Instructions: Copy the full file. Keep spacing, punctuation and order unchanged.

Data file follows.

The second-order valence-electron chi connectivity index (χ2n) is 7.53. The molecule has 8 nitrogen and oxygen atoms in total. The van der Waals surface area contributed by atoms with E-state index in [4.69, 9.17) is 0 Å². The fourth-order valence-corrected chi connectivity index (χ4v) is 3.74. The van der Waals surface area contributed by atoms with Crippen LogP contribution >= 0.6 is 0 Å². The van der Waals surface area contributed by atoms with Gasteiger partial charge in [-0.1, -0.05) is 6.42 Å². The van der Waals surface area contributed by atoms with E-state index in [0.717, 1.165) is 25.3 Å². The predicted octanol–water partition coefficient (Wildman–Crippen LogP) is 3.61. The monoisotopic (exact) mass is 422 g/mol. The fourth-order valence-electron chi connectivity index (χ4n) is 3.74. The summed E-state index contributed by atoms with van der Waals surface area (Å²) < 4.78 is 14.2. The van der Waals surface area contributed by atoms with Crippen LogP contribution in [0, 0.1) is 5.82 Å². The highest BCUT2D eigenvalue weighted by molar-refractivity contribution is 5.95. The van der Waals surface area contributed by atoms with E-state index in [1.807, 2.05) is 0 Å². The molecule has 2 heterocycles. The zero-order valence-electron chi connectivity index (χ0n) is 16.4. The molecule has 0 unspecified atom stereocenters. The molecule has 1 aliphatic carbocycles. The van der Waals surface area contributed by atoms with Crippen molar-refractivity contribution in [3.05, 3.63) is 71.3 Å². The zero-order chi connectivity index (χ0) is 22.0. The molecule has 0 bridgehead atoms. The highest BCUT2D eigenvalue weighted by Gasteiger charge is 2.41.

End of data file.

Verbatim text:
The second-order valence-electron chi connectivity index (χ2n) is 7.53. The molecule has 8 nitrogen and oxygen atoms in total. The van der Waals surface area contributed by atoms with E-state index in [4.69, 9.17) is 0 Å². The fourth-order valence-corrected chi connectivity index (χ4v) is 3.74. The van der Waals surface area contributed by atoms with Crippen LogP contribution >= 0.6 is 0 Å². The van der Waals surface area contributed by atoms with Gasteiger partial charge in [-0.1, -0.05) is 6.42 Å². The van der Waals surface area contributed by atoms with E-state index in [0.717, 1.165) is 25.3 Å². The predicted octanol–water partition coefficient (Wildman–Crippen LogP) is 3.61. The monoisotopic (exact) mass is 422 g/mol. The fourth-order valence-electron chi connectivity index (χ4n) is 3.74. The summed E-state index contributed by atoms with van der Waals surface area (Å²) < 4.78 is 14.2. The van der Waals surface area contributed by atoms with Crippen LogP contribution in [0, 0.1) is 5.82 Å². The highest BCUT2D eigenvalue weighted by molar-refractivity contribution is 5.95. The van der Waals surface area contributed by atoms with E-state index in [1.807, 2.05) is 0 Å². The molecule has 2 heterocycles. The zero-order valence-electron chi connectivity index (χ0n) is 16.4. The molecule has 0 unspecified atom stereocenters. The molecule has 1 aliphatic carbocycles. The van der Waals surface area contributed by atoms with Crippen molar-refractivity contribution in [3.05, 3.63) is 71.3 Å². The zero-order chi connectivity index (χ0) is 22.0. The molecule has 0 bridgehead atoms. The highest BCUT2D eigenvalue weighted by Gasteiger charge is 2.41.